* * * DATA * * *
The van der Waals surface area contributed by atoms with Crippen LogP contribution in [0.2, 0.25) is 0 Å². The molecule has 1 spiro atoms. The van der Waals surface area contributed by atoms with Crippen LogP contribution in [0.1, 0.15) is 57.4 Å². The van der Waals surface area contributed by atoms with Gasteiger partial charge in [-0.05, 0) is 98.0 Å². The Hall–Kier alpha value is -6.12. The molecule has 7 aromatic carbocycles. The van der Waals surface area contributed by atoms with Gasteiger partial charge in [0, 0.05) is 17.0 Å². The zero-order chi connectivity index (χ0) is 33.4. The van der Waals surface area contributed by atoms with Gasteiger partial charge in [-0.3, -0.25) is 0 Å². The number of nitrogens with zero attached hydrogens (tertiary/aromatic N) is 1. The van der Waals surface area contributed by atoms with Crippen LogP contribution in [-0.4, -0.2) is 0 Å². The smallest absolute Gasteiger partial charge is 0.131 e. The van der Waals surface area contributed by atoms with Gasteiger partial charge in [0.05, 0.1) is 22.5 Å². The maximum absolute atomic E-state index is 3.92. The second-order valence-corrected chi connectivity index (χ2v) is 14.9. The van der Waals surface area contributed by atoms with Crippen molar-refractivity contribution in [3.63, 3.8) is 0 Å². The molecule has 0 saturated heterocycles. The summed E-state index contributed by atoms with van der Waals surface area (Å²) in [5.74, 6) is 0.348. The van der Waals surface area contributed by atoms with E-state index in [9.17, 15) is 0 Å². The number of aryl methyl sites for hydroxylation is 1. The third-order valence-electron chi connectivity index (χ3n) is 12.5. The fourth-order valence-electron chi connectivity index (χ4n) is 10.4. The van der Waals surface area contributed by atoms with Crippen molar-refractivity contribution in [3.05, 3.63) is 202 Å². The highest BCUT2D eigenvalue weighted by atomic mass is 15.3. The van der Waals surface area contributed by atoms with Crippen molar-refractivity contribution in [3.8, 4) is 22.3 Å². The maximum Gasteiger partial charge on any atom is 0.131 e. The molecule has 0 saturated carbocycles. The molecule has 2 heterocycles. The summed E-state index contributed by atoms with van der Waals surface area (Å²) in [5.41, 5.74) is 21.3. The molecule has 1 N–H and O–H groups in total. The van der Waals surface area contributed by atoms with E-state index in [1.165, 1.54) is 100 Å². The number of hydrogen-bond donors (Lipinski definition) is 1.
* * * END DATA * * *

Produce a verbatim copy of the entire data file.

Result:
The van der Waals surface area contributed by atoms with Crippen LogP contribution in [0.2, 0.25) is 0 Å². The molecule has 1 spiro atoms. The van der Waals surface area contributed by atoms with Crippen LogP contribution in [0.1, 0.15) is 57.4 Å². The van der Waals surface area contributed by atoms with Gasteiger partial charge in [-0.05, 0) is 98.0 Å². The Hall–Kier alpha value is -6.12. The molecule has 7 aromatic carbocycles. The van der Waals surface area contributed by atoms with Gasteiger partial charge in [0, 0.05) is 17.0 Å². The zero-order chi connectivity index (χ0) is 33.4. The van der Waals surface area contributed by atoms with Gasteiger partial charge in [-0.3, -0.25) is 0 Å². The number of nitrogens with zero attached hydrogens (tertiary/aromatic N) is 1. The van der Waals surface area contributed by atoms with Crippen LogP contribution in [-0.4, -0.2) is 0 Å². The smallest absolute Gasteiger partial charge is 0.131 e. The van der Waals surface area contributed by atoms with Gasteiger partial charge in [0.05, 0.1) is 22.5 Å². The maximum absolute atomic E-state index is 3.92. The second-order valence-corrected chi connectivity index (χ2v) is 14.9. The van der Waals surface area contributed by atoms with Crippen molar-refractivity contribution in [3.63, 3.8) is 0 Å². The molecule has 0 saturated heterocycles. The summed E-state index contributed by atoms with van der Waals surface area (Å²) in [5.74, 6) is 0.348. The van der Waals surface area contributed by atoms with E-state index in [9.17, 15) is 0 Å². The number of aryl methyl sites for hydroxylation is 1. The third-order valence-electron chi connectivity index (χ3n) is 12.5. The fourth-order valence-electron chi connectivity index (χ4n) is 10.4. The van der Waals surface area contributed by atoms with Crippen molar-refractivity contribution in [3.05, 3.63) is 202 Å². The highest BCUT2D eigenvalue weighted by atomic mass is 15.3. The van der Waals surface area contributed by atoms with Crippen molar-refractivity contribution in [3.8, 4) is 22.3 Å². The maximum Gasteiger partial charge on any atom is 0.131 e. The molecule has 0 saturated carbocycles. The molecule has 2 heterocycles. The summed E-state index contributed by atoms with van der Waals surface area (Å²) in [5.41, 5.74) is 21.3. The molecule has 1 N–H and O–H groups in total. The van der Waals surface area contributed by atoms with E-state index in [1.165, 1.54) is 100 Å². The number of hydrogen-bond donors (Lipinski definition) is 1.